According to a new study led by the Herbert Wertheim School of Public Health and Human Longevity Science at the University of California San Diego, older women who engage in more daily walking and moderate-to-vigorous physical activity have a lower likelihood of developing mild cognitive impairment or dementia.
The team recently published their findings in Alzheimer’s & Dementia: The Journal of the Alzheimer’s Association. They reported that among women 65 years or older, each additional 31 minutes of moderate-to-vigorous physical activity per day was linked to a 21% lower risk of developing mild cognitive impairment or dementia. Additionally, each additional 1,865 daily steps was associated with a 33% lower risk.
“Given that the onset of dementia begins 20 years or more before symptoms show, the early intervention for delaying or preventing cognitive decline and dementia among older adults is essential,” said senior author Andrea LaCroix, Ph.D., M.P.H., Distinguished Professor at the Herbert Wertheim School of Public Health and Human Longevity Science at UC San Diego.
While there are several types, dementias are debilitating neurological conditions that can cause loss of memory, the ability to think, problem solve or reason. Mild cognitive impairment is an early stage of memory loss or thinking problems that is not as severe as dementia.
According to the United States Department of Health and Human Services, dementia affects more than 5 million people in this country. That number is expected to double by 2050.
More women live with and are at higher risk of developing dementia than men.
“Physical activity has been identified as one of the three most promising ways to reduce the risk of dementia and Alzheimer’s disease. Prevention is important because once dementia is diagnosed, it is very difficult to slow or reverse. There is no cure,” said LaCroix.
However, because few large studies have examined device measures of movement and sitting in relation to mild cognitive impairment and dementia, much of the published research on the associations of physical activity and sedentary behavior with cognitive decline and dementia is based on self-reported measures, said first author, Steven Nguyen, Ph.D., M.P.H., a postdoctoral scholar at the Herbert Wertheim School of Public Health.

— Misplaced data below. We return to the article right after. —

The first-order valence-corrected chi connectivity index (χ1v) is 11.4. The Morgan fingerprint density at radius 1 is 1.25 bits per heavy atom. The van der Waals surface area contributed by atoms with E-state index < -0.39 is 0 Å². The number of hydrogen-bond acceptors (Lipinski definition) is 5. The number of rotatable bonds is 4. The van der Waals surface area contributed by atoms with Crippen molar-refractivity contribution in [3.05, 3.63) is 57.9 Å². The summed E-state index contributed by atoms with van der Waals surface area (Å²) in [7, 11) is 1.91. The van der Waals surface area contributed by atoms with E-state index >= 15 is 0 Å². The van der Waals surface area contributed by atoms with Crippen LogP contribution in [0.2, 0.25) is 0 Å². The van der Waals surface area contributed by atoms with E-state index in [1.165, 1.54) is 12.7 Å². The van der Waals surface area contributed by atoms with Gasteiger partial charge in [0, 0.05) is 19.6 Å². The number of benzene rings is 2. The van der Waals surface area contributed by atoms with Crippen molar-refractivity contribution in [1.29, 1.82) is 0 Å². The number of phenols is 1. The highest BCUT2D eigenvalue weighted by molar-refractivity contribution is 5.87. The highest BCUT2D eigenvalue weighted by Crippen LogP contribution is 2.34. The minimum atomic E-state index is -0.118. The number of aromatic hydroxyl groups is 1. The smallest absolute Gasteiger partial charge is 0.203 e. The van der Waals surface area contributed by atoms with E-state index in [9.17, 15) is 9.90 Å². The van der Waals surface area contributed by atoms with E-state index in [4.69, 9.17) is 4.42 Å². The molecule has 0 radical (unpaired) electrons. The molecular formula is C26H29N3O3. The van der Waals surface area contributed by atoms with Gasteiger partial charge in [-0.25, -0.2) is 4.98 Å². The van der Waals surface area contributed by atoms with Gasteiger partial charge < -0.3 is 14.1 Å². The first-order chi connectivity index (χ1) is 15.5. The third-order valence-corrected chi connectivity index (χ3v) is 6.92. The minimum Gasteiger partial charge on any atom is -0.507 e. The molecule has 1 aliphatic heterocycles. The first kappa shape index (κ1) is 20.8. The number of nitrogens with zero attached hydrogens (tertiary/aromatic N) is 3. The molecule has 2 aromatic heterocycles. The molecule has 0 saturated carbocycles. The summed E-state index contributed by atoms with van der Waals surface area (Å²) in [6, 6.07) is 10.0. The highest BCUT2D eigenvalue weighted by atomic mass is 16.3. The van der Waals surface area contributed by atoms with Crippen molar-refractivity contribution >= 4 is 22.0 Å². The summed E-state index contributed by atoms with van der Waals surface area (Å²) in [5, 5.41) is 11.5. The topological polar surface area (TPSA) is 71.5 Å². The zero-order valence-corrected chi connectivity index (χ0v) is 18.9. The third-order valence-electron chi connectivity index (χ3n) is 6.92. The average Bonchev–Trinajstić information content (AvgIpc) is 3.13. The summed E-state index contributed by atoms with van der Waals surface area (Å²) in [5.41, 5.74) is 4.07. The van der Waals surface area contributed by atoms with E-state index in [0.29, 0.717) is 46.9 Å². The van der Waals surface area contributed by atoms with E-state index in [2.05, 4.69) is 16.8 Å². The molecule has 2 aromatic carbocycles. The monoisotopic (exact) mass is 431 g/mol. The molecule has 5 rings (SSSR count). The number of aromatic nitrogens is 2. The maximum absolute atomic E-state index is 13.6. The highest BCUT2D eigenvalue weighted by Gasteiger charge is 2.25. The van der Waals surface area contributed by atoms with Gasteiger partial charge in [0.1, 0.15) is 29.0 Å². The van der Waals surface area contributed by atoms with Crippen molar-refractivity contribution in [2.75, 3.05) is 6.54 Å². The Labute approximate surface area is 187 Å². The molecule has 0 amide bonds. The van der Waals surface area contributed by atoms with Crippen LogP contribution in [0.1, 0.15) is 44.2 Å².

For this study, the researchers sampled data from 1,277 women as part of two Women’s Health Initiative (WHI) ancillary studies — the WHI Memory Study (WHIMS) and the Objective Physical Activity and Cardiovascular Health (OPACH) study. The women wore research-grade accelerometers and went about their daily activities for up to seven days to obtain accurate measures of physical activity and sitting.
The activity trackers showed the women averaged 3,216 steps, 276 minutes in light physical activities, 45.5 minutes of moderate-to-vigorous physical activity, and 10.5 hours of sitting per day. Examples of light physical activity could include housework, gardening, or walking. Moderate-to-vigorous physical activity could include brisk walking.
The study findings also showed that higher amounts of sitting and prolonged sitting were not associated with a higher risk of mild cognitive impairment or dementia.
Together, this information has clinical and public health importance as there is little published information on the amount and intensity of physical activity needed for a lower dementia risk said Nguyen.
“Older adults can be encouraged to increase the movement of at least moderate intensity and take more steps each day for a lower risk of mild cognitive impairment and dementia,” said Nguyen.
“The findings for steps per day are particularly noteworthy because steps are recorded by a variety of wearable devices increasingly worn by individuals and could be readily adopted.”
The authors said further research is needed among large diverse populations that include men.
Reference: “Accelerometer-measured physical activity and sitting with incident mild cognitive impairment or probable dementia among older women” by Steve Nguyen, Andrea Z. LaCroix, Kathleen M. Hayden, Chongzhi Di, Priya Palta, Marcia L. Stefanick, JoAnn E. Manson, Stephen R. Rapp, Michael J. LaMonte and John Bellettiere, 25 January 2023, Alzheimer’s & Dementia.
The study was funded, in part, by the National Institute on Aging and the National Heart, Lung, and Blood Institute. The Women’s Health Initiative was funded by the National Heart, Lung, and Blood Institute.